Fire Management Officer Mike Drayton, left, escorts Driss Misbah, a regional forester in northern Morocco during a prescribe fire demonstration on the Ocala National Forest. Photo Credit: Susan Blake, Public Affairs Specialist, National Forests in Florida
Fire experts from the Ocala National Forest and instructors from the Prescribed Fire Training Center in Tallahassee, Fla., recently hosted a delegation of natural resource specialists from the Moroccan Government.
The three-day long program in Florida focused on fire management techniques and observing actual prescribed burns.
“We’ve been cooperating with a Moroccan government agency called the High Commission, an agency akin to the Forest Service as they manage forests and watersheds across their country,” said Natasha Marwah, Middle East and North African Program Specialist with the U.S. Forest Service. “For the past five years, we’ve been providing technical assistance on forest conservation and health, rangeland and watershed management, and most recently, fire management.”
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As a youngster growing up in rural Jasper County, Miss., Anthony Lovett never forgot the words of his late grandfather, who told him, “Take care of the land and the land will take care of you.”
Cattle and poultry farmer Anthony Lovett and Supervisory District Conservationist Ron Read monitor the success of conservation practices, such as the incinerator and cross-fencing, on his Jasper County farm.
That advice from his beloved grandfather has guided him during his career—the poultry and cattle farmer is no stranger to conservation. In fact, Lovett’s family has worked with USDA’s Natural Resources Conservation Service (NRCS) since the 1990’s to ensure the land is productive and healthy. Read more »
As the team at Legend Seeds of De Smet, South Dakota, gears up for spring and the 2012 growing season, they do so from a newly-constructed, state-of-the-art facility, located just east of their former space on Highway 14. The new office, seed lab and expanded warehouse space were designed to better accommodate the additional full-time office staff needed to support the stretching trade area and growing field staff for the Legend organization. Thanks to a USDA program, the building is also energy efficient.
USDA Business & Cooperative Program Director Dana Kleinsasser(left), Area Specialist Darlene Bresson, and Legend Seeds President Glen Davis check out the biomass boiler system, which saves 60 percent of the cost of heating the seed company building, compared to the previous system.
The former office space that was purchased in 1992 had been remodeled and updated over the years but Legend owner, Glen Davis, recognized that the increasing demand for productivity would be best met if he augmented the workspace and workflow for his talented team. In addition to a fresh contemporary look and serviceable layout, the new space boasts an impressive, highly-efficient heating and cooling system powered by a 250,000 BTU biomass boiler. Read more »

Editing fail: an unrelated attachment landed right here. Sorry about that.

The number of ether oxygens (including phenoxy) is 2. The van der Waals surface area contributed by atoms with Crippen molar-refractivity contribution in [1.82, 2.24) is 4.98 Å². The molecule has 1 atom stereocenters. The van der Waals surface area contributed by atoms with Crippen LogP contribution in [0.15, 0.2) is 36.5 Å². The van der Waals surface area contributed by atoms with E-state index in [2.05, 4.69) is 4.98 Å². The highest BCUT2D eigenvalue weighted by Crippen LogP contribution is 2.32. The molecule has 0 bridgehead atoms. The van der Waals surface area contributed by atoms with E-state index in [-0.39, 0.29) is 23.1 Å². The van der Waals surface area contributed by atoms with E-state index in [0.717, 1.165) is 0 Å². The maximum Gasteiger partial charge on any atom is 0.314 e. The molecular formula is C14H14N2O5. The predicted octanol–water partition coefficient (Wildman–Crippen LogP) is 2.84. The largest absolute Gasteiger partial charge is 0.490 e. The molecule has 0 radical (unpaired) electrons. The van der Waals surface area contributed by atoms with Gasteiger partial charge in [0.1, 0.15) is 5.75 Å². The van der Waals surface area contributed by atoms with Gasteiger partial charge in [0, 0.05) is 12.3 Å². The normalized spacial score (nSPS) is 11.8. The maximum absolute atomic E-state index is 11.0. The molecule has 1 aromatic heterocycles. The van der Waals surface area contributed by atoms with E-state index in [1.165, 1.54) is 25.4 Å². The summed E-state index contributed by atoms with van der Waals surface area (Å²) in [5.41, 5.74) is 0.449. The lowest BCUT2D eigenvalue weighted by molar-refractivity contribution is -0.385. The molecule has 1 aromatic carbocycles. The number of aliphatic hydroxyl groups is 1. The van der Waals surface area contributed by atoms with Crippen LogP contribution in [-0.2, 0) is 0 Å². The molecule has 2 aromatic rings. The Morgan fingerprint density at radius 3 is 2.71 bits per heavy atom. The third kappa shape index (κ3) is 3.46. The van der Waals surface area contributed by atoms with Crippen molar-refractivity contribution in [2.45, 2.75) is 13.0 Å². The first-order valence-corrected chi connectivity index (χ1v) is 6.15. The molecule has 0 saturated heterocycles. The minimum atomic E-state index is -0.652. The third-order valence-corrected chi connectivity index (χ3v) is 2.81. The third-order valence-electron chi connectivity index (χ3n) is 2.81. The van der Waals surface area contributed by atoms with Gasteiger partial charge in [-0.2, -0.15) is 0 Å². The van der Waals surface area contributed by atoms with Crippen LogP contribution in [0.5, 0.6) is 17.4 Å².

Two years ago last week, President Obama signed the Affordable Care Act – the law that gives hard working, middle-class families the health security they deserve.
For too long, rural Americans have been getting the short end of the health care stick, with limited options, fewer doctors and nurses, and more expensive insurance. But the new law is building a stronger health system in rural communities – increasing payments to rural health care providers, strengthening Medicare, and training thousands of new primary care doctors who will serve in rural areas. Read more »
Calling all local officials and entrepreneurs! Imagine high-tech, well paying jobs coming to rural America. It’s not impossible and in fact it’s already happening. A recent webinar entitled “An American Economy Built to Last: Advanced Manufacturing in Rural America” and hosted by USDA’s Rural Development provided a tool kit for attracting Advanced Manufacturing operations to rural communities. Among the presenters, an industry representative described how the world’s largest semi-conductor chip-maker scouts locations in rural America to set up advanced manufacturing facilities and even shared a sort of “check list” that his company uses when evaluating a particular area. Officials from USDA Rural Development and the Department of Commerce itemized government programs and financing that can be leveraged to make one’s community more attractive, particularly to this type of investment. Read more »
The USDA Food Safety Discovery Zone began its spring 2012 tour this past Saturday at Baltimore’s B’More Healthy Expo. Staffed by five food safety experts, the Discovery Zone was arguably one of the top attractions at the expo, giving interactive tours and food safety prizes to at least 5,000 visitors in one day. FSIS’ Bridgette Keefe-Hodgson, who communicates through American Sign Language, captured the attention of deaf and hearing visitors alike with her presentations.
Bridgette estimates that about 15 deaf expo attendees stopped by the Discovery Zone, and each stuck around for quite some time to see what they could learn. They were thrilled that FSIS has a series of YouTube videos in ASL, called SignFSIS, on preventing food poisoning, and Bridgette wrote down the URL for her pet project so the videos could be found later. One happy customer told her, “Wow, it is truly fantastic to see a deaf employee working at the FSIS booth. For me, that makes it so much easier to ask food safety questions directly in ASL.” Read more »